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Meet the Little Boy Who Fell Asleep for Two Straight Weeks and Woke Up Unable to Walk or Talk

The young schoolboy, Matthew Burgess, fell into a deep sleep for two weeks, then woke up having lost all ability to walk and talk.
Mirror UK reports that doctors suspected five-year-old Matthew Burgess was suffering from a mystery brain bug as his frantic parents waited by his hospital bedside.
Mum Michelle Scott, 30, said: “For two weeks he slept and, when he did stir, he appeared to be in pain. It was horrible.
 
“We didn’t know if he was going to wake up, we didn’t know what was wrong with him.”
Matthew was just like any other reception age pupil up until February 4 this year when he woke up with a high temperature and feeling sick, reports the Newcastle Chronicle.
Matthew Burgess and his family
Mum Michelle and dad Martin Burgess, 30, decided a day on the settee was in order for the Grace Darling Campus pupil.
But Matthew fell asleep and the couple struggled to wake him.
By 10pm the Newbiggin by the Sea family were becoming increasingly worried and an ambulance was called to take Matthew to Cramlington hospital.
At first medics began treating the youngster for meningitis but as he continued to keep slipping into sleep, they decided he should be referred to child specialists at Newcastle’s Great North Children’s Hospital.
Tests would reveal there was no meningitis but Matthew was suffering from some swelling on the brain.
“They told us it could be some kind of brain disorder,” said Michelle, also mum to Emma, two. “But all the time he was still sleeping.”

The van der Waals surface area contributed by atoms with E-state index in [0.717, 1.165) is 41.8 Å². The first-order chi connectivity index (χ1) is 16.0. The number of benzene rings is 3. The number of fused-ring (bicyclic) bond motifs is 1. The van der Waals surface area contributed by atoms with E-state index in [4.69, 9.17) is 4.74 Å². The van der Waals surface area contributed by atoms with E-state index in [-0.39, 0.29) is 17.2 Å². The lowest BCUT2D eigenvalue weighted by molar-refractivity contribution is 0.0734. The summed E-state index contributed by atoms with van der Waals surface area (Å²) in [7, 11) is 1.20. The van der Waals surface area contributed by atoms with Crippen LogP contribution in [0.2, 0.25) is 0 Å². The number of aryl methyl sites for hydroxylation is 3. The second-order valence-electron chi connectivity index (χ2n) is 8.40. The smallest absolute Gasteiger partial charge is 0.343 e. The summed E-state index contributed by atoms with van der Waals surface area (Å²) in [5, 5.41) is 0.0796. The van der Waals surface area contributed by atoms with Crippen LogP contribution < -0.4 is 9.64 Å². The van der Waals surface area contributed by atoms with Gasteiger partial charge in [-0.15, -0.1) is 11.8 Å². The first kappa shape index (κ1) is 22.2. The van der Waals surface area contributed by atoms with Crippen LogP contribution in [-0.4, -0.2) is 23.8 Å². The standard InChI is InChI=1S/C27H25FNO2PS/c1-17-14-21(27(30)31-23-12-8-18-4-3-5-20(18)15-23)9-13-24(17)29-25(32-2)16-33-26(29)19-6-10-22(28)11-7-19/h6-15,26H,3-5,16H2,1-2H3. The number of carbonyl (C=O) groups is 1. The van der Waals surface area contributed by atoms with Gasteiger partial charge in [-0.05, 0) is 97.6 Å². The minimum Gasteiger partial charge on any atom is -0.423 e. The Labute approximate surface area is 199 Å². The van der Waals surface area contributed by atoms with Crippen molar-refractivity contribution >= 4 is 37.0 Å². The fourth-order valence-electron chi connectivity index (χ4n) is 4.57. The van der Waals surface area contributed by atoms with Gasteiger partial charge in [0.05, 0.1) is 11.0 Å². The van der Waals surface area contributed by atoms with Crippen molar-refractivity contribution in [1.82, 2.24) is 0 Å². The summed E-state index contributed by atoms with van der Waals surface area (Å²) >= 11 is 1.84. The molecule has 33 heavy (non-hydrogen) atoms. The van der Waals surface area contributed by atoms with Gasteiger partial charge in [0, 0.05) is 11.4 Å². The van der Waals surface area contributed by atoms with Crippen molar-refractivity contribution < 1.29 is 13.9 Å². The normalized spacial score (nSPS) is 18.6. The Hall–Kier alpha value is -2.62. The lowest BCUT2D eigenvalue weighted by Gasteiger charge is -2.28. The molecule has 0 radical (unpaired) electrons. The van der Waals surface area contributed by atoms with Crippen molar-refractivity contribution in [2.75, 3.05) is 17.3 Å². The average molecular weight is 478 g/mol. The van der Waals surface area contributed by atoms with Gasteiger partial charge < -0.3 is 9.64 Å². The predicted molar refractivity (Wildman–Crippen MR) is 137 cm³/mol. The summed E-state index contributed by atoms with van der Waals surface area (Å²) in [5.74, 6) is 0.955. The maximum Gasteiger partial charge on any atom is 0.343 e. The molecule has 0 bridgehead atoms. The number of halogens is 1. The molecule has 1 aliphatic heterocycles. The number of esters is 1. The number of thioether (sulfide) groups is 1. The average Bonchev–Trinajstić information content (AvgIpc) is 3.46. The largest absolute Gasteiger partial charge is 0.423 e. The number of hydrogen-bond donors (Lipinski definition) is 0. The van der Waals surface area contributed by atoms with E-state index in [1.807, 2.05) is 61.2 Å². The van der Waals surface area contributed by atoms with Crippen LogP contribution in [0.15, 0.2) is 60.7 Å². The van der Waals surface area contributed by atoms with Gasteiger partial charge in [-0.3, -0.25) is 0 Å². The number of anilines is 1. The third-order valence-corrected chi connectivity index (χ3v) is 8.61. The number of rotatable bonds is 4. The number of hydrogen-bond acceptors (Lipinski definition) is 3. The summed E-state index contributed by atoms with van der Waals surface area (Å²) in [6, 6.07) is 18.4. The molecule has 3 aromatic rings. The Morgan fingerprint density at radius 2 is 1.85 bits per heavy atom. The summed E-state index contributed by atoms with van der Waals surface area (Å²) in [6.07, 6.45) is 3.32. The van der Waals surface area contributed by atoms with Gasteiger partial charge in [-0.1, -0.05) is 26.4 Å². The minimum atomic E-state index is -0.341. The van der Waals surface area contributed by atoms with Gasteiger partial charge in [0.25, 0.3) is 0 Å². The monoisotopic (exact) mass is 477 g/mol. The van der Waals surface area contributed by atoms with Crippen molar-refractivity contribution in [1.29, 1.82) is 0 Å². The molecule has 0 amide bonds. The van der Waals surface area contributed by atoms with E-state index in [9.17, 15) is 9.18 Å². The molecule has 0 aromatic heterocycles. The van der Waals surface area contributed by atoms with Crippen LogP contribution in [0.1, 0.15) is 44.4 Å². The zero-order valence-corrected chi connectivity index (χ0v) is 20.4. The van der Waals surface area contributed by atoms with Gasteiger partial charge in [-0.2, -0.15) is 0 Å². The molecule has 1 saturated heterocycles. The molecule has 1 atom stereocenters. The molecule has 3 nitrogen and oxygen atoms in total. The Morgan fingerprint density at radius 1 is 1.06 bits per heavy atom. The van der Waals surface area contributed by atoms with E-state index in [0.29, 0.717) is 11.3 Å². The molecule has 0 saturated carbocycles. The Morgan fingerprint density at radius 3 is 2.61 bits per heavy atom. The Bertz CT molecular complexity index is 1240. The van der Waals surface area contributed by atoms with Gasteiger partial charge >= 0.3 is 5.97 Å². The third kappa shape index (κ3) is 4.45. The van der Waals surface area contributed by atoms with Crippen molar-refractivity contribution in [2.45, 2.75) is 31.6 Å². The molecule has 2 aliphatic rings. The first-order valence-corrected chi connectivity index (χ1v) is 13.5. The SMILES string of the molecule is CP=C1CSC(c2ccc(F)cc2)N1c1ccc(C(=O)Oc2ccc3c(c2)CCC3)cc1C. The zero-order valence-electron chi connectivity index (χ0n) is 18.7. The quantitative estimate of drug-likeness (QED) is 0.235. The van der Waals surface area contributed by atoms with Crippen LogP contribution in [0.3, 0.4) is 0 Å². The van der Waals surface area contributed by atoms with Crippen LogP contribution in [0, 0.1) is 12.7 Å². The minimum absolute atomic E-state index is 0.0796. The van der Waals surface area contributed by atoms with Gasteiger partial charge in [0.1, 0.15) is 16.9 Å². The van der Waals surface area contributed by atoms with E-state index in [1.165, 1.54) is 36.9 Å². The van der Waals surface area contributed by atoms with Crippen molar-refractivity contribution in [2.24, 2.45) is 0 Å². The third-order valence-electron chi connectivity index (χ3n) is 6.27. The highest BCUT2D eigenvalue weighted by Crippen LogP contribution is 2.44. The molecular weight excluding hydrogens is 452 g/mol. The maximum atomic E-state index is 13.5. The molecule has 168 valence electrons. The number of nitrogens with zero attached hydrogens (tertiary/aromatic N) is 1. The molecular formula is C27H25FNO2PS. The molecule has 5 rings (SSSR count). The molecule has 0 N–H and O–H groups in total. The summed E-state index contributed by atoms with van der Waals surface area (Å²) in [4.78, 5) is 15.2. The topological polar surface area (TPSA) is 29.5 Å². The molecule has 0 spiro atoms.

After two weeks, Matthew began to become more alert but, to the shock of his family, he had lost the ability to walk, talk, or even sit up by himself.
Michelle said: “It was awful. At first we didn’t know if he would wake up then he had to learn to walk and talk all over again. It’s been the worst time of my life.”
Brain specialists are continuing to carry out tests on Matthew, believing he could be possibly suffering from mitochondrial disease, a group of disorders caused by dysfunctional mitochondria.
The family are now waiting for more information from doctors about what the next step is for Matthew.
Meanwhile pupils at Matthew’s school, Grace Darling Campus, part of Northumberland Church of England Academy, are taking part in a Mile for Matthew this Thursday in order to help their friend.
All money raised from the charity run will go towards the Brain Research Trust and the Children’s Ward at the Great North Children’s Hospital.
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